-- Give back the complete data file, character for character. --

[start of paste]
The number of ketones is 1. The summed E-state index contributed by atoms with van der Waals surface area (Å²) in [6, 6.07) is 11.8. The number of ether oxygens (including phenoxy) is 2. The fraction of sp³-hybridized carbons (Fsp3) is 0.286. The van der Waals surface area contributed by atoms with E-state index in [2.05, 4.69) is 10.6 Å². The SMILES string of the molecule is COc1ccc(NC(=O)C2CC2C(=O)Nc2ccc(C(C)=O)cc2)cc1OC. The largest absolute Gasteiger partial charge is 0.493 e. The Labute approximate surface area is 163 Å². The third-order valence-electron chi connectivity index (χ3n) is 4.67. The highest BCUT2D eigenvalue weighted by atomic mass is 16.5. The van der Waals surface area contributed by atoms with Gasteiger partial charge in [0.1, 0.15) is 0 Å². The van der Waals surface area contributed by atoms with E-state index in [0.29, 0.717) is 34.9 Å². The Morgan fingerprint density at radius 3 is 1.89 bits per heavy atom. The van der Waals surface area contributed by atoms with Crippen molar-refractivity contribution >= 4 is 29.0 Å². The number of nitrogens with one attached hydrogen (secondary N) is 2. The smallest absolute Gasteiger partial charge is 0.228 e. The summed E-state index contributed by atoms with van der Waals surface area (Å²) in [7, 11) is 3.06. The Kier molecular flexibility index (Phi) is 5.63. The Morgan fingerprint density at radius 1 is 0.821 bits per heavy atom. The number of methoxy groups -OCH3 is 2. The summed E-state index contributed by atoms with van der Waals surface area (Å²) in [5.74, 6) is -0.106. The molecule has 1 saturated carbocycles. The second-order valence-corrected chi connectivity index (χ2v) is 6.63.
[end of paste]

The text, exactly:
The number of ketones is 1. The summed E-state index contributed by atoms with van der Waals surface area (Å²) in [6, 6.07) is 11.8. The number of ether oxygens (including phenoxy) is 2. The fraction of sp³-hybridized carbons (Fsp3) is 0.286. The van der Waals surface area contributed by atoms with E-state index in [2.05, 4.69) is 10.6 Å². The SMILES string of the molecule is COc1ccc(NC(=O)C2CC2C(=O)Nc2ccc(C(C)=O)cc2)cc1OC. The largest absolute Gasteiger partial charge is 0.493 e. The Labute approximate surface area is 163 Å². The third-order valence-electron chi connectivity index (χ3n) is 4.67. The highest BCUT2D eigenvalue weighted by atomic mass is 16.5. The van der Waals surface area contributed by atoms with Gasteiger partial charge in [0.1, 0.15) is 0 Å². The van der Waals surface area contributed by atoms with E-state index in [0.29, 0.717) is 34.9 Å². The Morgan fingerprint density at radius 3 is 1.89 bits per heavy atom. The van der Waals surface area contributed by atoms with Crippen molar-refractivity contribution >= 4 is 29.0 Å². The number of nitrogens with one attached hydrogen (secondary N) is 2. The smallest absolute Gasteiger partial charge is 0.228 e. The summed E-state index contributed by atoms with van der Waals surface area (Å²) in [7, 11) is 3.06. The Kier molecular flexibility index (Phi) is 5.63. The Morgan fingerprint density at radius 1 is 0.821 bits per heavy atom. The number of methoxy groups -OCH3 is 2. The summed E-state index contributed by atoms with van der Waals surface area (Å²) in [5.74, 6) is -0.106. The molecule has 1 saturated carbocycles. The second-order valence-corrected chi connectivity index (χ2v) is 6.63.